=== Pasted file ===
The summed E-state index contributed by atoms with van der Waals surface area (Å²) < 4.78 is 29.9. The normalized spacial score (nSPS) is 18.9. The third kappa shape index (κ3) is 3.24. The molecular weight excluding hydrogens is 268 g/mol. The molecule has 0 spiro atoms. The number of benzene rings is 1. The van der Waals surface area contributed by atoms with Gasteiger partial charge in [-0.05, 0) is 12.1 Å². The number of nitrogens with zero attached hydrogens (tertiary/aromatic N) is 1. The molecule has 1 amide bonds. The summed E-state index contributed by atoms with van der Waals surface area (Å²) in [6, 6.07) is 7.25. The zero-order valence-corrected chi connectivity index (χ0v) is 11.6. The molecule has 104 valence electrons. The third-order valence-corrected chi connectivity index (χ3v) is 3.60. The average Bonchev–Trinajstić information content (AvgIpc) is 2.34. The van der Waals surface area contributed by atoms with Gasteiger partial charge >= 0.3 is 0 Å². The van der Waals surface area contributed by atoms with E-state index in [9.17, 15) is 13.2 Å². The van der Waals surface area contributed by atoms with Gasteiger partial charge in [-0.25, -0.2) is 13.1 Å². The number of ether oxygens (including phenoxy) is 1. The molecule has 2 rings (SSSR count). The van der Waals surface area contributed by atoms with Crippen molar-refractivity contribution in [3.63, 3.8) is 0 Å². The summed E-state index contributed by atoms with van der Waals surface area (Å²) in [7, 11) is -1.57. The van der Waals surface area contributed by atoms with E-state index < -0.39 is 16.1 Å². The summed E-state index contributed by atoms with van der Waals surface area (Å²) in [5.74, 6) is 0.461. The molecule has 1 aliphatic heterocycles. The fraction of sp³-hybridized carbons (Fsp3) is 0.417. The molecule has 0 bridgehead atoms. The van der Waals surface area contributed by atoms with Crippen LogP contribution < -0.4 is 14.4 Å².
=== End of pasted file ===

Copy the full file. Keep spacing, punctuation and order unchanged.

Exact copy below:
The summed E-state index contributed by atoms with van der Waals surface area (Å²) < 4.78 is 29.9. The normalized spacial score (nSPS) is 18.9. The third kappa shape index (κ3) is 3.24. The molecular weight excluding hydrogens is 268 g/mol. The molecule has 0 spiro atoms. The number of benzene rings is 1. The van der Waals surface area contributed by atoms with Gasteiger partial charge in [-0.05, 0) is 12.1 Å². The number of nitrogens with zero attached hydrogens (tertiary/aromatic N) is 1. The molecule has 1 amide bonds. The summed E-state index contributed by atoms with van der Waals surface area (Å²) in [6, 6.07) is 7.25. The zero-order valence-corrected chi connectivity index (χ0v) is 11.6. The molecule has 104 valence electrons. The third-order valence-corrected chi connectivity index (χ3v) is 3.60. The average Bonchev–Trinajstić information content (AvgIpc) is 2.34. The van der Waals surface area contributed by atoms with Gasteiger partial charge >= 0.3 is 0 Å². The van der Waals surface area contributed by atoms with E-state index in [9.17, 15) is 13.2 Å². The van der Waals surface area contributed by atoms with Gasteiger partial charge in [-0.25, -0.2) is 13.1 Å². The number of ether oxygens (including phenoxy) is 1. The molecule has 2 rings (SSSR count). The van der Waals surface area contributed by atoms with Crippen molar-refractivity contribution in [3.63, 3.8) is 0 Å². The summed E-state index contributed by atoms with van der Waals surface area (Å²) in [7, 11) is -1.57. The van der Waals surface area contributed by atoms with E-state index < -0.39 is 16.1 Å². The summed E-state index contributed by atoms with van der Waals surface area (Å²) in [5.74, 6) is 0.461. The molecule has 1 aliphatic heterocycles. The fraction of sp³-hybridized carbons (Fsp3) is 0.417. The molecule has 0 bridgehead atoms. The van der Waals surface area contributed by atoms with Crippen LogP contribution < -0.4 is 14.4 Å².